Apple’s plan for cars: Using iPhone to control A/C, seats, radio


The company is working on technology that would access functions like the climate-control system, speedometer, radio and seats, according to people with knowledge of the effort. The initiative, known as “IronHeart” internally, is still in its early stages and would require the cooperation of automakers.

The work underscores the idea that cars could be a major moneymaker for the tech giant — even without selling a vehicle itself. While plans for an Apple car have faced setbacks, including the defection of key executives this year, the company has continued to make inroads with CarPlay. It lets customers link up their iPhones with a vehicle to handle so-called infotainment features. Seven years after its launch, CarPlay is now offered by most major automakers.

IronHeart would take CarPlay a step further. The iPhone-based system could access a range of controls, sensors and settings, said the people, who asked not to be identified because the project is secret.

That includes: inside and outside temperature and humidity readings temperature zones, fans and the defroster systems settings for adjusting surround-sound speakers, equalizers, tweeters, subwoofers, and the fade and balance seats and armrests the speedometer, tachometer and fuel instrument clusters An Apple spokesman declined to comment on the Cupertino, California-based company’s car plans. Apple shares rose 1.1% to $143.49 as trading got underway Thursday morning in New York.

By gaining access to controls and instruments, Apple could turn CarPlay into an interface that could span nearly the entire car. The data also could be used by Apple or third parties to create new kinds of apps or add features to existing functions.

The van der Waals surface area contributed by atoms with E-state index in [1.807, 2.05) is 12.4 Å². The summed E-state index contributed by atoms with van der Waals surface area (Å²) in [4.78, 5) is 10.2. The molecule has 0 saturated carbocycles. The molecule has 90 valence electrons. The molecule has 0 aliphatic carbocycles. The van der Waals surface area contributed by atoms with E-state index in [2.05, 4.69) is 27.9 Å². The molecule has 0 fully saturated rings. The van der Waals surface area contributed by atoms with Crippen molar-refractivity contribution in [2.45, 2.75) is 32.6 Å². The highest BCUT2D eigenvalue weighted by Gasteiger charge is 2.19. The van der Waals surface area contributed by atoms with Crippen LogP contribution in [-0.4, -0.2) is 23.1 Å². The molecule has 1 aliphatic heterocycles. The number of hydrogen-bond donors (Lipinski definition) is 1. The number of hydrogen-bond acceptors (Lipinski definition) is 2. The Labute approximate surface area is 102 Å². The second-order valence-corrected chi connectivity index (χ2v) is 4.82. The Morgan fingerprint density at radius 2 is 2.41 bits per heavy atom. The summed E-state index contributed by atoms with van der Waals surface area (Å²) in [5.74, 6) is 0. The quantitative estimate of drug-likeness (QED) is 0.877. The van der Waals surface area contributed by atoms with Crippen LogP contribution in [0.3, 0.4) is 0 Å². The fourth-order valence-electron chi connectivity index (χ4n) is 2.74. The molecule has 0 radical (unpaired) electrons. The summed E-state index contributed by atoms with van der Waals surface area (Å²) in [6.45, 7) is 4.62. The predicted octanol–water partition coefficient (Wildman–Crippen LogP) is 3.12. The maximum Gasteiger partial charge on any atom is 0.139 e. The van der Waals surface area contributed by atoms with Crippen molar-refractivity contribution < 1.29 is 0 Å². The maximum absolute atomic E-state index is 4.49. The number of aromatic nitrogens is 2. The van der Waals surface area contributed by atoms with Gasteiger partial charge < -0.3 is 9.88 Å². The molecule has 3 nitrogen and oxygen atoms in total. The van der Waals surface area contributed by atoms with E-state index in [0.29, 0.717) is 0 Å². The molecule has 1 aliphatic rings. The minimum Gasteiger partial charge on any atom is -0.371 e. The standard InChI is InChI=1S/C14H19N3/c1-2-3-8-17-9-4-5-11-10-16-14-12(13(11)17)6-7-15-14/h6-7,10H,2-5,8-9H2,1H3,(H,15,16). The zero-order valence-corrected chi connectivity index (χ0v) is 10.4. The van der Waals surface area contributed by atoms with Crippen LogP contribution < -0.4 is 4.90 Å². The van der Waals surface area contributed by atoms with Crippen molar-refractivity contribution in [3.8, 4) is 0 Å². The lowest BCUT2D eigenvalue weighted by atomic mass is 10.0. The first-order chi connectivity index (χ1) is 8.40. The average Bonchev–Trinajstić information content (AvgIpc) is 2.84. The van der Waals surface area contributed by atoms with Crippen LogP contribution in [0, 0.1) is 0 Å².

Some Apple users have complained about the need to jump between CarPlay and a car’s built-in system to manage key controls. This initiative would alleviate that friction.

The effort would be similar to Apple’s approach to health and home technology. The company offers an app on the iPhone that can access and aggregate data from external health devices using its HealthKit protocol. The Home app, meanwhile, uses Apple’s HomeKit system to control smart appliances, including thermostats, security cameras and door locks.

IronHeart would represent Apple’s strongest push into cars since CarPlay was released in 2014, but it may not be a hit with automakers. They could be reluctant to hand over control of key features to Apple. While CarPlay is now in more than 600 car models, other Apple initiatives launched in recent years have been slower to catch on with automakers.

In 2015, Apple started allowing carmakers to build third-party apps for CarPlay that could access the car radio, GPS and climate controls. In 2019, it started supporting CarPlay on secondary car screens like digital instrument clusters. A year later, it announced CarKey, a feature for unlocking a car with an iPhone or Apple Watch, and electric-vehicle routing, the ability for the iPhone to sense when it is connected to an EV and provide charger information in the maps view.